Frequently Asked Questions

Stress is what happens in our bodies, brains and relationships when we are responding to something challenging. Trauma is the “ache” and suffering that we later feel, which can be traced to a stressful experience that overwhelmed us. When our resilience to stress is strong, we are like a tree bending in a storm. When the stress is gone, we go on with our lives with a memory of the hardship. Trauma is a rupture, like a tree broken by the wind. Trauma requires special awareness and effort to achieve repair and wellbeing.
The study of how stress affects the body is complex. The most careful and elaborate study of stress (and how to relieve suffering from stress) is in the area of traumatic stress—how trauma negatively affects our bodies, brains and relationships. We believe that an appreciation of what trauma does to us provides the highest standards to notice and combat the extremes of stress in our lives. This doesn’t mean everyone is traumatized. But we can begin to acknowledge how we are all affected by trauma in our midst.
Trauma-Informed Design (TID) is the application of “do no harm” principles to all fields of work. Neuroscience shows that a stunning range of traumatic life experiences can change people’s brains, personalities and behaviors. Many who suffer these experiences don’t realize their behavioral states are actually echoes of traumatic experiences in their lives. Organizations that serve or encounter traumatized populations, such as healthcare, social services, and humanitarian aid providers also suffer from traumas—either their own, or vicariously. In these fields of work, trauma is a cross-cutting theme that, if ignored, causes negative or poor outcomes. Academics and service providers, including Greenleaf, have advanced Trauma-Informed Design as a way to mitigate the impact of trauma on programming. In essence, Trauma-Informed Design acknowledges the prevalence of trauma in many fields of work, on both traumatized populations and the individuals in organizations working with them. TID keeps best practices for avoiding triggering or re-traumatizing populations at the forefront of every program.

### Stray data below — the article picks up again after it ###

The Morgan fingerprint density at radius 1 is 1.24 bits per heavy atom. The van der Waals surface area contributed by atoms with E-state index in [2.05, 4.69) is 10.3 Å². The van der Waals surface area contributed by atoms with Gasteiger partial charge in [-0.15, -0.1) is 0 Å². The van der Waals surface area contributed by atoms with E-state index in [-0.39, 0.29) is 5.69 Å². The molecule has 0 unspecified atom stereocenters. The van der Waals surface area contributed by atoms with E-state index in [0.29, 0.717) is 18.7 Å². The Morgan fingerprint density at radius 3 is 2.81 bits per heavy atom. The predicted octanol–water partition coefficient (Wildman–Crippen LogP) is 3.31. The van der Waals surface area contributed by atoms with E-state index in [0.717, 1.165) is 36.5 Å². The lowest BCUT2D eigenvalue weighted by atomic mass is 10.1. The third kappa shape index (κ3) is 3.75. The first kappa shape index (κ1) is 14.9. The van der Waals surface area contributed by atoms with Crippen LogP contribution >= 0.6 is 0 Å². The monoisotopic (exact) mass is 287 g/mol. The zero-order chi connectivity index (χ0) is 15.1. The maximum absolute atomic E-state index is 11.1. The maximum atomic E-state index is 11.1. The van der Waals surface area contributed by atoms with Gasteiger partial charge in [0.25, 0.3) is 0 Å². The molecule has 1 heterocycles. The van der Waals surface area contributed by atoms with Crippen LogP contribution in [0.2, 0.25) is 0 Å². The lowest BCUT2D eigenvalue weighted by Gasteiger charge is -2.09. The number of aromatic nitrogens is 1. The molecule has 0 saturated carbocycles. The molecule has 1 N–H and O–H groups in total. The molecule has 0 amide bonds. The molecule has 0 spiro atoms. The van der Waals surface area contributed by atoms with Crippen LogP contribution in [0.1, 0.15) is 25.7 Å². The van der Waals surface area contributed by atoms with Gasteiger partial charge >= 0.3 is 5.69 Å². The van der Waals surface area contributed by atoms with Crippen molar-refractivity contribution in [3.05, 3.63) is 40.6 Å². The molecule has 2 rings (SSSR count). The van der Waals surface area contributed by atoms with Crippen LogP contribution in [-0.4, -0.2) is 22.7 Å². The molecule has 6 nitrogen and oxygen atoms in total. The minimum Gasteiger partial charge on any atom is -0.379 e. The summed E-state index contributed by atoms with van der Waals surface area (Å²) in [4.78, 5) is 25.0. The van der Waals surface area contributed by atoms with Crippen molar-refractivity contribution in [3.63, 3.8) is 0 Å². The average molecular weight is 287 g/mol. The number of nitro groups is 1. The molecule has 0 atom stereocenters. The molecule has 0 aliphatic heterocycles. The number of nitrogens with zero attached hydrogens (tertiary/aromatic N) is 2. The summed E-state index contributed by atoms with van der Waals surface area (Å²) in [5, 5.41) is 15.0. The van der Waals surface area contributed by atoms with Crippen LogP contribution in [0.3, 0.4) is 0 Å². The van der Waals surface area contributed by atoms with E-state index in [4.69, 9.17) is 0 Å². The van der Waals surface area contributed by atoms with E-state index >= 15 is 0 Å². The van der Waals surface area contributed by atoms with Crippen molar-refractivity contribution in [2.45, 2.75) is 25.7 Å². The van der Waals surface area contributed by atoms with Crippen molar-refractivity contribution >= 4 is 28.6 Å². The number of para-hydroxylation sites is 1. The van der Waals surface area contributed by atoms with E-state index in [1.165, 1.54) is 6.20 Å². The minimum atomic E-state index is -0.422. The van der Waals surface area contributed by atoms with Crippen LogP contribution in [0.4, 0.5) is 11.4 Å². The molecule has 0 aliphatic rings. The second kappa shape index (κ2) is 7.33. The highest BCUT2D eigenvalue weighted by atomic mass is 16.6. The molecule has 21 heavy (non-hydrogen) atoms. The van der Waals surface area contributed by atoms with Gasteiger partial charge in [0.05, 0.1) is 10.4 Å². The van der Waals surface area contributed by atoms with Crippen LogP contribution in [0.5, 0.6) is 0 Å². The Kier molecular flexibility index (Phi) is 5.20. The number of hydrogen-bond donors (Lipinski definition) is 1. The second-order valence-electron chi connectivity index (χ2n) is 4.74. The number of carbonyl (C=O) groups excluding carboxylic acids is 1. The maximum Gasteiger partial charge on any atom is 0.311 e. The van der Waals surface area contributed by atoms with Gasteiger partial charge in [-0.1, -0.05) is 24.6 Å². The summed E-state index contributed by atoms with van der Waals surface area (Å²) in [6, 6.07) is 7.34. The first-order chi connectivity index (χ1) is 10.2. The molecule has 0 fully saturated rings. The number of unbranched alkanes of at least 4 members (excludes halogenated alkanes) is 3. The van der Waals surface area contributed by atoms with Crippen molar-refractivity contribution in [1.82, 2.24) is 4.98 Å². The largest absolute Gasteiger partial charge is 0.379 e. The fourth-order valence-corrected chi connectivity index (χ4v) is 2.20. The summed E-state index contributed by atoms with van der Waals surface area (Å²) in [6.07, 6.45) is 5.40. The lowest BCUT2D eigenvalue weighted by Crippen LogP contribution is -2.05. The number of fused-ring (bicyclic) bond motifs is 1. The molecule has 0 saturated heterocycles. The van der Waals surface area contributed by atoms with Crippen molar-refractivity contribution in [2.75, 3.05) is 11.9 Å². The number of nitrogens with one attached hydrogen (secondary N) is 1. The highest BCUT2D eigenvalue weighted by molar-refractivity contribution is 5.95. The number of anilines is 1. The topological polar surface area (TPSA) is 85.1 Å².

Resilience is the ability to positively adapt to, rebound from, and/or grow from significant adversity and the stress it creates. It applies to a whole spectrum of adversity: from everyday life challenges to tragedy, threats and trauma. Resilience is influenced by personal disposition, available coping resources, previous life experience or stress exposure, state of physical health and supportive social connections.